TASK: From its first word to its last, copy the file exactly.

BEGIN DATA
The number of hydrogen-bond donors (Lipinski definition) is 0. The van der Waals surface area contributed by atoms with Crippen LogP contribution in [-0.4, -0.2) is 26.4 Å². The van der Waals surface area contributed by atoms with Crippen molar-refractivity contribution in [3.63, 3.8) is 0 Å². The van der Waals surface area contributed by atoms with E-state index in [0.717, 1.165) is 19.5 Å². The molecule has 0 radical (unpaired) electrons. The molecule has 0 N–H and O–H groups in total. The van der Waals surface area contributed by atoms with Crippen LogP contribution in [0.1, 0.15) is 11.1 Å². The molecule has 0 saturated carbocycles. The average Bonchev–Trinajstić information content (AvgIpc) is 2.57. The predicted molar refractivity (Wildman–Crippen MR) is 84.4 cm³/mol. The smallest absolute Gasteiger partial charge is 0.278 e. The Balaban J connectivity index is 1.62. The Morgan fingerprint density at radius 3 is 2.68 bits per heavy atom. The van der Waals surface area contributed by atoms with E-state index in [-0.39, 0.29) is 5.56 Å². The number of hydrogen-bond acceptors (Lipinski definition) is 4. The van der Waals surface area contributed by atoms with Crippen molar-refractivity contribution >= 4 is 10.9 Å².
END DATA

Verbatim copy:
The number of hydrogen-bond donors (Lipinski definition) is 0. The van der Waals surface area contributed by atoms with Crippen LogP contribution in [-0.4, -0.2) is 26.4 Å². The van der Waals surface area contributed by atoms with Crippen molar-refractivity contribution in [3.63, 3.8) is 0 Å². The van der Waals surface area contributed by atoms with E-state index in [0.717, 1.165) is 19.5 Å². The molecule has 0 radical (unpaired) electrons. The molecule has 0 N–H and O–H groups in total. The van der Waals surface area contributed by atoms with Crippen LogP contribution in [0.1, 0.15) is 11.1 Å². The molecule has 0 saturated carbocycles. The average Bonchev–Trinajstić information content (AvgIpc) is 2.57. The predicted molar refractivity (Wildman–Crippen MR) is 84.4 cm³/mol. The smallest absolute Gasteiger partial charge is 0.278 e. The Balaban J connectivity index is 1.62. The Morgan fingerprint density at radius 3 is 2.68 bits per heavy atom. The van der Waals surface area contributed by atoms with E-state index in [-0.39, 0.29) is 5.56 Å². The number of hydrogen-bond acceptors (Lipinski definition) is 4. The van der Waals surface area contributed by atoms with Crippen molar-refractivity contribution >= 4 is 10.9 Å².